Luke 19

Source: Wikipedia, the free encyclopedia.
Luke 19
Trento-Santa Trinità-portal.jpg
The inscription of Luke 19:46 in Latin on the architrave at the portal of the church of Santa Trinità in Trento, Italy.
BookGospel of Luke
CategoryGospel
Christian Bible partNew Testament
Order in the Christian part3

Luke 19 is the nineteenth chapter of the Gospel of Luke in the New Testament of the Christian Bible. It records Jesus' arrival in Jericho and his meeting with Zacchaeus, a parable and his arrival in Jerusalem.[1] The book containing this chapter is anonymous, but early Christian tradition uniformly affirmed that Luke composed this Gospel as well as the Acts of the Apostles.[2]

Text

The Latin text of Luke 14:30–19:7 in Codex Gigas (13th century).

The original text was written in Koine Greek. This chapter is divided into 48 verses.

Textual witnesses

Some early manuscripts containing the text of this chapter are:

Old Testament references

Jesus comes to Zacchaeus’ house

Painting showing Jesus holds up his hand to call Zacchaeus down from the tree while a crowd watches
Zacchaeus by Niels Larsen Stevns. Jesus calls Zacchaeus down from his height in the tree.
Photo of the actual Sycamore fig tree in Jericho today.
Zacchaeus' sycamore fig in Jericho

Zacchaeus (Greek: Ζακχαῖος, Zakchaios; Hebrew: זכי‎, "pure", "innocent" [4]) of Jericho was wealthy, a chief tax collector, mentioned only in the Gospel of Luke.[5] A descendant of Abraham, he was a poster child for Jesus' personal, earthly mission to bring salvation to the lost.[6] Tax collectors were despised as traitors (working for the Roman Empire, not for their Jewish community), and as being corrupt.

Parable of the minas

Now as they heard these things, He spoke another parable, because He was near Jerusalem and because they thought the kingdom of God would appear immediately.[7]

The journey which Jesus had embarked on "steadfastly" in Luke 9:51 is drawing towards its climax. Hugo Grotius held that "they" (who heard these things) refers to the disciples. Heinrich Meyer argues that "they" were the murmurers of verse 7.[8]

Jesus' entry to Jerusalem

As he drew near to the city, Jesus wept, anticipating the destruction of the Temple.[9] Lutheran biblical scholar Johann Bengel contrasts Jesus' reaction with the immediately preceding scene of rejoicing:

Behold before thee the compassionate King, amidst the very shouts of joy raised by His disciples!
Jesus weeps over Jerusalem, and yet compels no man by force.[10]

See also how Jesus wept at the death of his friend Lazarus (John 11:35).

Jesus in the Temple

Verse 46

[Jesus] Saying unto them, It is written, My house is the house of prayer: but ye have made it a den of thieves.[11]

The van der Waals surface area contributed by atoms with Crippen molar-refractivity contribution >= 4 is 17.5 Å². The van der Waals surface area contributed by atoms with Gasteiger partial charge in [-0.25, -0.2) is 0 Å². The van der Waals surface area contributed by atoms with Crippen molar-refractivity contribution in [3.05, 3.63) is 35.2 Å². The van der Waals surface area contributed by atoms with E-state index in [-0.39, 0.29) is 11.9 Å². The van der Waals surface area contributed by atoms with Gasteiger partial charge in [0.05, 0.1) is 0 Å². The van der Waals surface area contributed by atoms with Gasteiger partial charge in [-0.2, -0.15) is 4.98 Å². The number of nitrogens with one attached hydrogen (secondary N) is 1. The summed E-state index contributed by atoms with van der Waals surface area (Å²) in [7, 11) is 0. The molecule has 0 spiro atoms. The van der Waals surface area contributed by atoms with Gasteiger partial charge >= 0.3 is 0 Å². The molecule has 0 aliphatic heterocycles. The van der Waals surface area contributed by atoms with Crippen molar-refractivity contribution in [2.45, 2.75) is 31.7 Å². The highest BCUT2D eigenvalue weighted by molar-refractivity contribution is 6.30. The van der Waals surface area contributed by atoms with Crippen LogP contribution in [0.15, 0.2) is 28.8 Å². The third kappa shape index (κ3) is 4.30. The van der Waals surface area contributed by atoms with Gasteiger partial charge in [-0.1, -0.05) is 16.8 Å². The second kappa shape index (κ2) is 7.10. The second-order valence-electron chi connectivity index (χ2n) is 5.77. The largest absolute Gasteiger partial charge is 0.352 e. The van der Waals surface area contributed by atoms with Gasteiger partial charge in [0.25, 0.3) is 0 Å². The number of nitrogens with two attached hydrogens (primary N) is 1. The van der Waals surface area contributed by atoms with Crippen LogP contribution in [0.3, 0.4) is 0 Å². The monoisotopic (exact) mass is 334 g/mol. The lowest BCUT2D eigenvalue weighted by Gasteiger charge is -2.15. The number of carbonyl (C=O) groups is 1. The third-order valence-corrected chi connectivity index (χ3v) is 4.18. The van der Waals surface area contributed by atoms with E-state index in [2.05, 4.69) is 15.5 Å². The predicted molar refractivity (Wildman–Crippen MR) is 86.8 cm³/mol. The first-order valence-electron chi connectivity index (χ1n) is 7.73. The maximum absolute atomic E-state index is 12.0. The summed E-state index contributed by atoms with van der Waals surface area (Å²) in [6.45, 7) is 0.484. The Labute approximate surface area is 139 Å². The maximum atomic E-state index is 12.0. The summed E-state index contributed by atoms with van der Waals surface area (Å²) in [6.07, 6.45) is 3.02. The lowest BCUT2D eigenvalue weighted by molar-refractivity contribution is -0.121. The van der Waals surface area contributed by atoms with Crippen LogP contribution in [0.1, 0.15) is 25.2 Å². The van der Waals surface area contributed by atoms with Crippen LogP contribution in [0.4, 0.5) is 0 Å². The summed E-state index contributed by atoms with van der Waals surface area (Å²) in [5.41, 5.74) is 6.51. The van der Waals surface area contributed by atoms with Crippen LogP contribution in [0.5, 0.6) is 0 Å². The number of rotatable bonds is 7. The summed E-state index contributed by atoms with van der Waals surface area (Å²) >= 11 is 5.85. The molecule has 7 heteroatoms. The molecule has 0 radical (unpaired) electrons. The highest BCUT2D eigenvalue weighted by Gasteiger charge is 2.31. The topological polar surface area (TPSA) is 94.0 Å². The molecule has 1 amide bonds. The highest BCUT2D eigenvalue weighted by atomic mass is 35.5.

In expelling the dealers from the Temple, Jesus' words draw from both Isaiah 56:7 (a house of prayer for all nations) and Jeremiah 7:11 (a den of thieves). Matthew 21:13[12] and Mark 11:17 have the same quotations.

Verse 47

And He was teaching daily in the temple. But the chief priests, the scribes, and the leaders of the people sought to destroy Him.[13]

Luke reiterates at Luke 21:37 and 23:27 that Jesus taught in the Temple on a daily basis.

Verse 48

and [they] were unable to do anything; for all the people were very attentive to hear Him.[14]

Literally, the people “were hanging from him”, i.e. hung on His lips.[15] The Jerusalem Bible translates as "the people as a whole hung on his words".[16]

See also

References

  1. ^ Halley, Henry H. Halley's Bible Handbook: an Abbreviated Bible Commentary. 23rd edition. Zondervan Publishing House. 1962.
  2. ^ Holman Illustrated Bible Handbook. Holman Bible Publishers, Nashville, Tennessee. 2012.
  3. ^ Kirkpatrick, A. F. (1901). The Book of Psalms: with Introduction and Notes. The Cambridge Bible for Schools and Colleges. Book IV and V: Psalms XC-CL. Cambridge: At the University Press. p. 840. Retrieved February 28, 2019.
  4. ^ Milligan, Jim. "Lexicon :: Strong's G2195 - Zakchaios". Blue Letter Bible. Sowing Circle.
  5. ^ Luke 19:1–10
  6. ^ Warfield, Benjamin Breckinridge. "Jesus' Mission, According to His Own Testimony". Monergism. CPR Foundation.
  7. ^ Luke 19:11 NKJV
  8. ^ Meyer, H. A. W., Meyer's NT Commentary on Luke 19, accessed 9 August 2020
  9. ^ Luke 19:41–44
  10. ^ Bengel, J. A., Bengel's Gnomon of the New Testament on Luke 19, accessed 11 July 2018
  11. ^ Luke 19:46: KJV
  12. ^ Huey, F. B. (1993). The New American Commentary - Jeremiah, Lamentations: An Exegetical and Theological Exposition of Holy Scripture, NIV Text. B&H Publishing Group. p. 106. ISBN 9780805401165.
  13. ^ Luke 19:47: NKJV
  14. ^ Luke 19:48: NKJV
  15. ^ Farrar, F. W. (1891), Cambridge Bible for Schools and Colleges on Luke 19, accessed 12 August 2020
  16. ^ Jerusalem Bible (1966), Luke 19:48

External links

Preceded by
Luke 18
Chapters of the Bible
Gospel of Luke
Succeeded by
Luke 20
This page is based on the copyrighted Wikipedia article: Luke 19. Articles is available under the CC BY-SA 3.0 license; additional terms may apply.